Difference Between Heir & Legatee

By Anna Assad

You may hear the terms "heir" and "legatee" used interchangeably, but the words have two different legal meanings. An heir inherits the estate of a person who died by relationship, descent, will or legal process wheras a legatee is any entity or person who received an inheritance from a will.

Heir

A person's blood relatives are usually his heirs, as well as his surviving spouse and adopted children. Heirs include children, parents, siblings, nieces and nephews, parents, grandparents, aunts, uncles and cousins. If someone dies without leaving a will, state intestacy laws decide the inheritance order and the size of the shares. Although intestacy laws differ by state, spouses and children usually inherit first. For example, in South Carolina, a surviving spouse and child split a deceased person's estate equally. If the deceased didn't have children or a surviving spouse, his living parents inherit next.

Legatee

A legatee may not be related to the person leaving her an item under his will. For example, Bob's will leaves a car to his friend, Carol. Carol isn't his heir, as she's not married to Bob or related to him by blood or adoption, but she is his legatee because she received an item from him in his will. A legatee may be a business, charitable organization or other agency; some states refer to a legatee as a "devisee."

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Heir Considerations

The blood relatives of a person's predeceased spouse or his stepchildren may be the heirs to his estate if he dies without leaving a will, depending on state law. This occurs if he doesn't have any other relatives to inherit from him. For example, in California, the parents of a predeceased spouse inherit from the estate of a deceased son-in-law if he has no surviving relatives or stepchildren. The state may take a person's estate if he doesn't have any heirs under the state's intestacy laws. For example, the state takes the estate of a person who died intestate with no surviving family or stepchildren in South Carolina.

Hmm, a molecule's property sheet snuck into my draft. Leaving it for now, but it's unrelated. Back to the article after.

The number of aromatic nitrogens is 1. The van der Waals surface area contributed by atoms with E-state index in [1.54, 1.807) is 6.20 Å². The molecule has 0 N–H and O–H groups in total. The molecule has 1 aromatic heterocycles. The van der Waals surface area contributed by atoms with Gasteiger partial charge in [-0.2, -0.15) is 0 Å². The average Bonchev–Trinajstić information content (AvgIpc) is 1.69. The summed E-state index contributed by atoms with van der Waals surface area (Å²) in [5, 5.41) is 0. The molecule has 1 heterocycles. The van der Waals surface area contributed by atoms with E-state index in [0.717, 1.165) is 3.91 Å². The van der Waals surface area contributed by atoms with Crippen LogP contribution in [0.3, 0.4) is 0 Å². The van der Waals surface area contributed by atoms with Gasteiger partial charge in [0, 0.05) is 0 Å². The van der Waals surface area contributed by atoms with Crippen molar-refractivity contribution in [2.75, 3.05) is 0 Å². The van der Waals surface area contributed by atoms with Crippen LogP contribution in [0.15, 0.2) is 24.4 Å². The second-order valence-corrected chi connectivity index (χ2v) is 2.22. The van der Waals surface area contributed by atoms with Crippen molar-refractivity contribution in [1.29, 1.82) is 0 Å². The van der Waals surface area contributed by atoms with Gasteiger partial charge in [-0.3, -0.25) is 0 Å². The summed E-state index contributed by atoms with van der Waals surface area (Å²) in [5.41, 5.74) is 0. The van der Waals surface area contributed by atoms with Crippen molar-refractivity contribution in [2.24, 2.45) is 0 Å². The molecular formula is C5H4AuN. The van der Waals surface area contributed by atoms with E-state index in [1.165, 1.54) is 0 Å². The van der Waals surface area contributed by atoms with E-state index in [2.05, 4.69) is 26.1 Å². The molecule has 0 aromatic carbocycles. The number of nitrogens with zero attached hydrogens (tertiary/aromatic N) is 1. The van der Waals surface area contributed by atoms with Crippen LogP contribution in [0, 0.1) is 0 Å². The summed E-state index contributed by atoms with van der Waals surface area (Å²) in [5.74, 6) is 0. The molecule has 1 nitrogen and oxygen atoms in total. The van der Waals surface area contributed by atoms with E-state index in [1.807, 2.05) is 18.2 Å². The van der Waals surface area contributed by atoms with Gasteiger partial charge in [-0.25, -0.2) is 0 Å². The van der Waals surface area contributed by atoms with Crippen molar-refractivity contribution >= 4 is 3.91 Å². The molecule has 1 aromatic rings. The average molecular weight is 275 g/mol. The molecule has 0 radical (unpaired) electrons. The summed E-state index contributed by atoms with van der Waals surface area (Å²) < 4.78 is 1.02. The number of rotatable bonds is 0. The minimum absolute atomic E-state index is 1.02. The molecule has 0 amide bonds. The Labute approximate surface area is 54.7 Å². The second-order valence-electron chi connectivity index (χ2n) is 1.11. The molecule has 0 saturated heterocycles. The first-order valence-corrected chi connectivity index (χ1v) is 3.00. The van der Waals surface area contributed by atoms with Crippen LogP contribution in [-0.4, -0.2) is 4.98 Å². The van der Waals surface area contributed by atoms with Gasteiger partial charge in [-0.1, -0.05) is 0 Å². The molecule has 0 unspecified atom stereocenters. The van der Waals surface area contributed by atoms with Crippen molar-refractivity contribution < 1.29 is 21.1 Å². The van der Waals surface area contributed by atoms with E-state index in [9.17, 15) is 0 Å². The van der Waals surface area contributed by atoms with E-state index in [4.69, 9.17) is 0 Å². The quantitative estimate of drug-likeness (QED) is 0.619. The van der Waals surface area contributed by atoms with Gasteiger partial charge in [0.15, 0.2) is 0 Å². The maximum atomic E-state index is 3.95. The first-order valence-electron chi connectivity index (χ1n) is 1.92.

Trust

If a deceased person created a trust in his will, the trust beneficiaries aren't legatees even though they're inheriting through the trust. The legatee is the trust itself. The deceased person's heirs -- such as his children -- may be then be beneficiaries of the trust.

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Who Is Legally the Next of Kin?

References

Related articles

The Widow's Legal Rights in South Carolina

South Carolina law provides a surviving spouse with the right to inherit from her deceased spouse's estate. An estate includes all property the decedent acquired during his lifetime. If a decedent had a will, the widow receives any bequest from the will. If there is a will, but the spouse is not included, she will still receive an inheritance in accordance with South Carolina's "elective share" laws. If a decedent dies without a will, the widow will inherit based on South Carolina's laws of intestate succession.

Intestacy Rules in Colorado

Colorado's intestacy rules are similar to the rules found in other states but don't provide for inheritances by remote relatives, such as distant cousins. Colorado's laws allow inheritances by a birth parent who adopted out the deceased person or any birth children the deceased person put up for adoption, but only to prevent the estate from going to Colorado because of a lack of heirs. State laws set the inheritance rules for the estate of a person who died intestate; however, these rules don't take the financial needs of his heirs into consideration.

Legal Rights of the Family After a Death

When a loved one dies, settling his estate can seem like a daunting task. Those left behind may not know what rights they have as a beneficiary or heir of an estate. The legal rights of family members depend largely on whether the decedent had an estate plan in place. Most states have a probate court where a beneficiary or heir can enforce his legal rights.

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